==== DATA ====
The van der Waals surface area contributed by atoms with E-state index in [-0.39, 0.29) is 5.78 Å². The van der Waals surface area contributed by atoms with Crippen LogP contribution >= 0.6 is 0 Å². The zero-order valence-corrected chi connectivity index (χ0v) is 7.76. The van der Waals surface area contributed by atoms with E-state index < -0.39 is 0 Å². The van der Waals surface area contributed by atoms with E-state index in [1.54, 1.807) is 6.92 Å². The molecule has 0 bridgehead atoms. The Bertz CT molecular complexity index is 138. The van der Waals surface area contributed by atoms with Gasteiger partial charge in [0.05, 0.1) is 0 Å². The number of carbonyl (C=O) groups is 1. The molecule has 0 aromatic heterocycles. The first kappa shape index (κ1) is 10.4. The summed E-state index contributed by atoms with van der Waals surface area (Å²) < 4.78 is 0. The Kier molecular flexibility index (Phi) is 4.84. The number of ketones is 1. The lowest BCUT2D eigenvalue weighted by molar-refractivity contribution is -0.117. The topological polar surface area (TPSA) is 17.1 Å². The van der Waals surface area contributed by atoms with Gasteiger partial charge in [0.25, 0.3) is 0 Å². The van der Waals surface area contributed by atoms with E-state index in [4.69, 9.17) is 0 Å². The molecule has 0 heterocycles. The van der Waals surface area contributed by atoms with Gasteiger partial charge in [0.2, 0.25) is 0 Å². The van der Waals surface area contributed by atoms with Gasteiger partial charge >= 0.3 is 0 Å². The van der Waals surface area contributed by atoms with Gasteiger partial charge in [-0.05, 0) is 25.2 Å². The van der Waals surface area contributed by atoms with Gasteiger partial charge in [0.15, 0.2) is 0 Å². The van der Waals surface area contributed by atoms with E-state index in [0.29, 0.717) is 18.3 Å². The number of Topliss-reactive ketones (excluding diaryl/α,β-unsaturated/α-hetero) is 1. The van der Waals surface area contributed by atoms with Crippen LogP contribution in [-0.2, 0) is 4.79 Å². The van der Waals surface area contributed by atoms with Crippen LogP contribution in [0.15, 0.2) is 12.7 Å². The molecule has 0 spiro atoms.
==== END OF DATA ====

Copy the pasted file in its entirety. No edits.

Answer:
The van der Waals surface area contributed by atoms with E-state index in [-0.39, 0.29) is 5.78 Å². The van der Waals surface area contributed by atoms with Crippen LogP contribution >= 0.6 is 0 Å². The zero-order valence-corrected chi connectivity index (χ0v) is 7.76. The van der Waals surface area contributed by atoms with E-state index < -0.39 is 0 Å². The van der Waals surface area contributed by atoms with E-state index in [1.54, 1.807) is 6.92 Å². The molecule has 0 bridgehead atoms. The Bertz CT molecular complexity index is 138. The van der Waals surface area contributed by atoms with Gasteiger partial charge in [0.05, 0.1) is 0 Å². The number of carbonyl (C=O) groups is 1. The molecule has 0 aromatic heterocycles. The first kappa shape index (κ1) is 10.4. The summed E-state index contributed by atoms with van der Waals surface area (Å²) < 4.78 is 0. The Kier molecular flexibility index (Phi) is 4.84. The number of ketones is 1. The lowest BCUT2D eigenvalue weighted by molar-refractivity contribution is -0.117. The topological polar surface area (TPSA) is 17.1 Å². The van der Waals surface area contributed by atoms with Gasteiger partial charge in [0.25, 0.3) is 0 Å². The van der Waals surface area contributed by atoms with E-state index in [4.69, 9.17) is 0 Å². The molecule has 0 heterocycles. The van der Waals surface area contributed by atoms with Gasteiger partial charge in [0.2, 0.25) is 0 Å². The van der Waals surface area contributed by atoms with Gasteiger partial charge >= 0.3 is 0 Å². The van der Waals surface area contributed by atoms with Gasteiger partial charge in [-0.05, 0) is 25.2 Å². The van der Waals surface area contributed by atoms with Gasteiger partial charge in [0.15, 0.2) is 0 Å². The van der Waals surface area contributed by atoms with E-state index in [0.29, 0.717) is 18.3 Å². The number of Topliss-reactive ketones (excluding diaryl/α,β-unsaturated/α-hetero) is 1. The van der Waals surface area contributed by atoms with Crippen LogP contribution in [-0.2, 0) is 4.79 Å². The van der Waals surface area contributed by atoms with Crippen LogP contribution in [0.15, 0.2) is 12.7 Å². The molecule has 0 spiro atoms.